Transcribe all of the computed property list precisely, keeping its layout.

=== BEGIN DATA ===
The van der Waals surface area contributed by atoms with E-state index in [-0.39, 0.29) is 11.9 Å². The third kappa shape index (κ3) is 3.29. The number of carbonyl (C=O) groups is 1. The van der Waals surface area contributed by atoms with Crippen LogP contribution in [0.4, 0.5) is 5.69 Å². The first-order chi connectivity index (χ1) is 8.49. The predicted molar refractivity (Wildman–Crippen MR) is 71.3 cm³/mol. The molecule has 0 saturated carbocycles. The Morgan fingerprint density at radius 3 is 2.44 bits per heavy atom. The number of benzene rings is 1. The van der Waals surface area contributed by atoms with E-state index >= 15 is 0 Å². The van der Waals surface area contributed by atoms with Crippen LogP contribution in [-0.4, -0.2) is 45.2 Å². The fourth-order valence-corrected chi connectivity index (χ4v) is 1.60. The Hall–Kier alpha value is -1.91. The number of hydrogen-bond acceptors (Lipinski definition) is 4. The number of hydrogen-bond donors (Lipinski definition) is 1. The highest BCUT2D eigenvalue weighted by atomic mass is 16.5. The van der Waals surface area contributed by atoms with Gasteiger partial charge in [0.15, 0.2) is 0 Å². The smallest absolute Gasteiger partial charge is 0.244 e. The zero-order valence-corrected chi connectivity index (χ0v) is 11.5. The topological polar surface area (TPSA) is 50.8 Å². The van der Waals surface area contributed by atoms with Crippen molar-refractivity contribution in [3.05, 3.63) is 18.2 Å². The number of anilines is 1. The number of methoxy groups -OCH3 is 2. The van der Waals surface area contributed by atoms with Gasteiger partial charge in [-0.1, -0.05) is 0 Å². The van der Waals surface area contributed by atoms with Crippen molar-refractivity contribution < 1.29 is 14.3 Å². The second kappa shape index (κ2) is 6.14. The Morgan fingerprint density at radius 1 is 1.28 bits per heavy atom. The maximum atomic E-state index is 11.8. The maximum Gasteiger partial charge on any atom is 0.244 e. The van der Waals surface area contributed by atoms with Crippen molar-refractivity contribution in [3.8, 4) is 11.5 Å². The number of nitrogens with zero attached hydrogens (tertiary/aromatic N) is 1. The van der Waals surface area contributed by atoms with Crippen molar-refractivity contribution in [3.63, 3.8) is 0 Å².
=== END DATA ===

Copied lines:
The van der Waals surface area contributed by atoms with E-state index in [-0.39, 0.29) is 11.9 Å². The third kappa shape index (κ3) is 3.29. The number of carbonyl (C=O) groups is 1. The van der Waals surface area contributed by atoms with Crippen LogP contribution in [0.4, 0.5) is 5.69 Å². The first-order chi connectivity index (χ1) is 8.49. The predicted molar refractivity (Wildman–Crippen MR) is 71.3 cm³/mol. The molecule has 0 saturated carbocycles. The Morgan fingerprint density at radius 3 is 2.44 bits per heavy atom. The number of benzene rings is 1. The van der Waals surface area contributed by atoms with E-state index >= 15 is 0 Å². The van der Waals surface area contributed by atoms with Crippen LogP contribution in [-0.4, -0.2) is 45.2 Å². The fourth-order valence-corrected chi connectivity index (χ4v) is 1.60. The Hall–Kier alpha value is -1.91. The number of hydrogen-bond acceptors (Lipinski definition) is 4. The number of hydrogen-bond donors (Lipinski definition) is 1. The highest BCUT2D eigenvalue weighted by atomic mass is 16.5. The van der Waals surface area contributed by atoms with Gasteiger partial charge in [0.15, 0.2) is 0 Å². The smallest absolute Gasteiger partial charge is 0.244 e. The zero-order valence-corrected chi connectivity index (χ0v) is 11.5. The topological polar surface area (TPSA) is 50.8 Å². The van der Waals surface area contributed by atoms with Crippen molar-refractivity contribution in [3.05, 3.63) is 18.2 Å². The number of anilines is 1. The number of methoxy groups -OCH3 is 2. The van der Waals surface area contributed by atoms with Gasteiger partial charge in [-0.1, -0.05) is 0 Å². The van der Waals surface area contributed by atoms with Crippen molar-refractivity contribution < 1.29 is 14.3 Å². The second kappa shape index (κ2) is 6.14. The Morgan fingerprint density at radius 1 is 1.28 bits per heavy atom. The maximum atomic E-state index is 11.8. The maximum Gasteiger partial charge on any atom is 0.244 e. The van der Waals surface area contributed by atoms with Crippen molar-refractivity contribution in [3.8, 4) is 11.5 Å². The number of nitrogens with zero attached hydrogens (tertiary/aromatic N) is 1. The van der Waals surface area contributed by atoms with Crippen molar-refractivity contribution in [3.63, 3.8) is 0 Å².